Lipscomb University featured in The Princeton Review’s 2013 green colleges guidebook

By Janel Shoun-Smith on 4/20/2013

  
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Princeton Green Guide 2013

Lipscomb University is one of the 322 most environmentally responsible colleges in the U.S. and Canada, according to The Princeton Review. The education services company known for its test prep programs and college rankings, ratings and guidebooks, profiles Lipscomb in the fourth annual edition of its free downloadable book, The Princeton Review’s Guide to 322 Green Colleges.

The Princeton green guide, published in partnership with the U.S. Green Building Council (USGBC)’s Center for Green Schools, is the only free, comprehensive guide that focuses solely on colleges that have demonstrated a strong commitment to the environment and to sustainability.

In the 2013 edition, Lipscomb is one of only five schools in Tennessee included in the guide. Published Tuesday, the 215-page guide can now be downloaded at www.princetonreview.com/green-guide and www.centerforgreenschools.org/greenguide.

The Princeton Review chose the schools for this guide based on a 50-question survey it conducted in 2012 of administrators at hundreds of four-year colleges. The company analyzed data from the survey about the schools’ course offerings, campus infrastructure, activities and career preparation to measure their commitment to the environment and to sustainability.

service day 09 4
Lipscomb Service Day's usually include work at Radnor State Natural area.
SENCER science class 2
Lipscomb classes have worked to help measure water quality in the Little Harpeth River.
Sustain Summit Plant
The annual Sustainable Business Summits even have sustainable centerpieces.

The 322 school profiles in the guide feature essential information for college applicants – facts and statistics on school demographics, admission, financial aid – plus write-ups on the schools’ specific sustainability initiatives. A “Green Facts” sidebar reports on a wide range of topics from the school's use of renewable energy sources, recycling and conservation programs to the availability of environmental studies and career guidance for green jobs.

In the guide’s Lipscomb profile, The Princeton Review highlights the school’s commitment to internal sustainability practices, to green education and to external efforts to promote sustainability.

"Tennessee is blessed to have five sustainability leaders out of roughly six percent of all the nation's universities," said Dodd Galbreath, executive director of Lipscomb's Institute for Sustainable Practice. "TherReview largely traced Lipscomb's unique contributions to the adoption of clean, ground sourced heating and cooling; educating the first, credentialed generation of sustainability professionals in the Southeast; and bringing together business leaders at five successive annual summits to hasten sustainability in Tennessee's economy."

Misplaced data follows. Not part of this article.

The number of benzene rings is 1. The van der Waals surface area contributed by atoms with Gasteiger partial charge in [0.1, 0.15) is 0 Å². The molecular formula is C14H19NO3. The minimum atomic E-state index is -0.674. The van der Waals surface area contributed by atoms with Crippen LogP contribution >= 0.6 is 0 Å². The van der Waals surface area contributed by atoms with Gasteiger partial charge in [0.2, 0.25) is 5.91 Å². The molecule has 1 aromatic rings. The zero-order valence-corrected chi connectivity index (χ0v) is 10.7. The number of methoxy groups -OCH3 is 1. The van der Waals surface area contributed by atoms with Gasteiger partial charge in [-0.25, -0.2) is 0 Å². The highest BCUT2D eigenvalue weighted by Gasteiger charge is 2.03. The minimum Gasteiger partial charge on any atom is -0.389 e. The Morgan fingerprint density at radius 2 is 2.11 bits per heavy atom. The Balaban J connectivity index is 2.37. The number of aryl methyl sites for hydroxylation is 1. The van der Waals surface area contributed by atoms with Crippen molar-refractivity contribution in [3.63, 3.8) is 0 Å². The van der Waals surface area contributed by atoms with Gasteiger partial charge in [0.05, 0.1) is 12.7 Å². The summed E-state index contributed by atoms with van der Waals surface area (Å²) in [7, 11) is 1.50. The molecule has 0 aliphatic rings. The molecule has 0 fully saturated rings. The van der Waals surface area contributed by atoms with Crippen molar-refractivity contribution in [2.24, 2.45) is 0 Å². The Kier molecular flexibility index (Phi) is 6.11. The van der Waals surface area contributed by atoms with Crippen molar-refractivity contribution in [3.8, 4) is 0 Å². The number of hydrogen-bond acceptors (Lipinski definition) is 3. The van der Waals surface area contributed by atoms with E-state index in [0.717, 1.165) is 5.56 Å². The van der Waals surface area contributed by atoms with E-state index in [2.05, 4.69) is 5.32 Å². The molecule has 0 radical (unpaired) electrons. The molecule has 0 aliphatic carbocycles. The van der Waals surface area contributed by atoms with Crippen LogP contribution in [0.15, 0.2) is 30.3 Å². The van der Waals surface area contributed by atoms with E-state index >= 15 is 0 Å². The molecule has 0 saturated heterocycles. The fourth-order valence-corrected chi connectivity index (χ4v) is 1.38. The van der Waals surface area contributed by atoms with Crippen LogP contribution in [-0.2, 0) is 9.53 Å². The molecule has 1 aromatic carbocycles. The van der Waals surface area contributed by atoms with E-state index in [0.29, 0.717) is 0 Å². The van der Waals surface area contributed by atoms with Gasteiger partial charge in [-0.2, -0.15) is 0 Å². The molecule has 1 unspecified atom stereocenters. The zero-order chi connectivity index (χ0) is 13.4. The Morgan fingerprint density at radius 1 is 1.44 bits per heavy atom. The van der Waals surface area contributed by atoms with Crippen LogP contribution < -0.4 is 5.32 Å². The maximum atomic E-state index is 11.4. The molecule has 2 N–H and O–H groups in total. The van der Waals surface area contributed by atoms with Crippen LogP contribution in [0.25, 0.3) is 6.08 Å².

Among Lipscomb’s green operations mentioned in the guide are:

  • Establishment of the Institute for Sustainable Practice;
  • Geothermal heating and cooling in all new building and renovation;
  • Parking for hybrid cars;
  • A green housekeeping program;
  • The first-of-its kind green MBA, undergraduate degree and sustainability minor;
  • The Career Development Center’s focus on sharing green professional opportunities with students; and
  • The annual sustainable business summits coordinated by the university.

According to The Princeton Review guide, Lipscomb spends 10 percent of its food budget on local or organic food, diverts 25 percent of its waste from landfills, fulfills 10 percent of its energy needs from renewable resources and 25 percent of its cleaning products are green-certified.

“We are truly pleased to recommend Lipscomb along with all of the fine schools in this book to the many students seeking colleges that practice and promote environmentally-responsible choices and practices,” said Robert Franek, senior VP/publisher of The Princeton Review.

Franek noted his company’s recent survey findings indicating significant interest among college applicants in attending “green” colleges. “Among 9,955 college applicants who participated in our 2013 College Hopes & Worries Survey, 62 percent said having information about a school’s commitment to the environment would influence their decision to apply to or attend the school,” he said. 

Rachel Gutter, director of the Center for Green Schools at USGBC, commented, “Selecting a four-year college is a big choice. When we learned that the majority of prospective college students factor a school’s commitment to sustainability into their selection criteria, we wanted to ensure we were providing the best information. We’re thrilled to team up with The Princeton Review for the fourth year to offer a guide to help make our future college students’ choices a little easier.” 

The Princeton Review chose the schools based on a survey it conducted of hundreds of colleges across the U.S. and in Canada in 2012 to tally its “Green Ratings” (scores from 60 to 99) it reports in school profiles in its annual college guidebooks and website. The 322 schools in this guide received scores of 83 or above in that assessment.